Managing Multiple Disorders in One Body

Managing Multiple Disorders in One Body

Women with PCOS exhibit a very high degree of medical complexity, including dysfunctions of key metabolic and immune mechanisms, affecting a wide range of organ systems. Such dysfunctions can manifest as multiple disorders in one body! Identifying the root causes and common conditions that weave their way through these multiple disorders will facilitate finding a unifying remedy, and eventually a cure, for PCOS and its related conditions.

By understanding how foundational dysfunctions develop and then lead to a myriad of manifestations, we can take those crucial first steps. Conditions found at higher rates in PCOS women than in the general population includeautoimmune thyroid disease (Hashimoto’s Thyroiditis), endometriosis, uterine fibroids (leiomyomata), adenomyosis (uterine lining glands within the muscle of the uterus), and several cancers.

Are women with PCOS simply unlucky to have so many medical maladies in one body, or is there a common theme to explain this? Once you delve beneath the surface, you come to recognize that all of these conditions have similar underlying mechanisms. Uniting all of them are the following: an abnormally functioning immune system, marked by chronic inflammation with elevations of inflammatory signaling agents called inflammatory cytokines, early age exposures to environmental toxicants (chemical endocrine disruptors), nutritional deficiencies, and gut microbiome abnormalities (dysbiosis). The ultimate unifying and underlying cause for all of these maladies in PCOS women is a foundational hormonalproblem: a major dysfunction of estrogen and its receptors, including its production and metabolic degradation. Estrogen is the master hormone, essential for metabolic health,and this requires a properly regulated immune system.  Sadly, PCOS women do not have proper metabolic or immune health.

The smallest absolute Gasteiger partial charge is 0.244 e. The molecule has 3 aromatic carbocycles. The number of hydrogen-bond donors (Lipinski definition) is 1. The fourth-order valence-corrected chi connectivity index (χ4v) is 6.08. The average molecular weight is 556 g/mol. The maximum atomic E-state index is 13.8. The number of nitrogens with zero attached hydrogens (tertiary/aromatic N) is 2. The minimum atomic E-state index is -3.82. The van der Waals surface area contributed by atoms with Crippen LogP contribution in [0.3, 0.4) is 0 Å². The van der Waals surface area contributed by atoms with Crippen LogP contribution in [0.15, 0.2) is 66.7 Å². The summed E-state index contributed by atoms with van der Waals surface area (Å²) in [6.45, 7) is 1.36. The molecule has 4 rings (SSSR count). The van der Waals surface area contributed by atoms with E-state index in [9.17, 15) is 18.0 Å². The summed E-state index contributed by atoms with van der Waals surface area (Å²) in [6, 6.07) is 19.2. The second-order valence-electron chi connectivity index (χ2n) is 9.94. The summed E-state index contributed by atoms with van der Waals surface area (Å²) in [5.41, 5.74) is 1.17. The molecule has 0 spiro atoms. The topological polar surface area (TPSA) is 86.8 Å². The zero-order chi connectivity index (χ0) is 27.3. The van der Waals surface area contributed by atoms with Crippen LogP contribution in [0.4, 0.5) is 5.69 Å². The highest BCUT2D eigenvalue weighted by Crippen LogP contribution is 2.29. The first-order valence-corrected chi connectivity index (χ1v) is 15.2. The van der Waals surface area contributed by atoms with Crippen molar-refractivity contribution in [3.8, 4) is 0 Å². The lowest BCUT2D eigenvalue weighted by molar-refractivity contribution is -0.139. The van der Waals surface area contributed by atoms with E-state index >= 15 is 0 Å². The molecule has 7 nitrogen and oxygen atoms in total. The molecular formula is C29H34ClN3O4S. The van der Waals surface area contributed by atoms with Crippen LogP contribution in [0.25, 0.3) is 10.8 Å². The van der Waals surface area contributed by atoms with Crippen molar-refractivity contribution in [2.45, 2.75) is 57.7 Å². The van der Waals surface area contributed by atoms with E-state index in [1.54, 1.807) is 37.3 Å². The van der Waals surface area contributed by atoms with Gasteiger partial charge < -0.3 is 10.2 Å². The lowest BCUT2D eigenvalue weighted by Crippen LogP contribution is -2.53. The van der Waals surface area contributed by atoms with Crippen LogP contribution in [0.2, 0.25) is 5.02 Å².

Let’s begin with a quick overview of the conditions mentioned above. Endometriosis involves a severe localized inflammation in the pelvis, with high levels of inflammatory cytokines within the intra-abdominal (peritoneal) fluid. Interestingly, most menstruating women have some uterine contents flow backwards with each menses, with fluids and tissue passing through and out the Fallopian Tubes. The body’s immune system normally dissolves and gobbles up that tissue, but in women with endometriosis, this process malfunctions, and little holes in the lining of the pelvis (the peritoneum) are created, allowing living cells from the uterine lining to implant and thrive.

This process is controlled by a system of enzymes, called Matrix Metalloproteinases (which remodel tissue) along with immune cells of the body. These cells and processes are under the control of estrogen, which in PCOS women is not functioning correctly. One type of theseimmune cells – the Mast Cell, which isalso controlled by estrogen – accumulates within the pelvis of women with endometriosis, releasingmassive quantities of inflammatory cytokines and chemokines (signaling agents which call other inflammatory white blood cells to the scene.) Thiscreates and sustainslocalized inflammation, promotinglocal estrogen production, and further stimulating growth of the ectopic endometrial cells.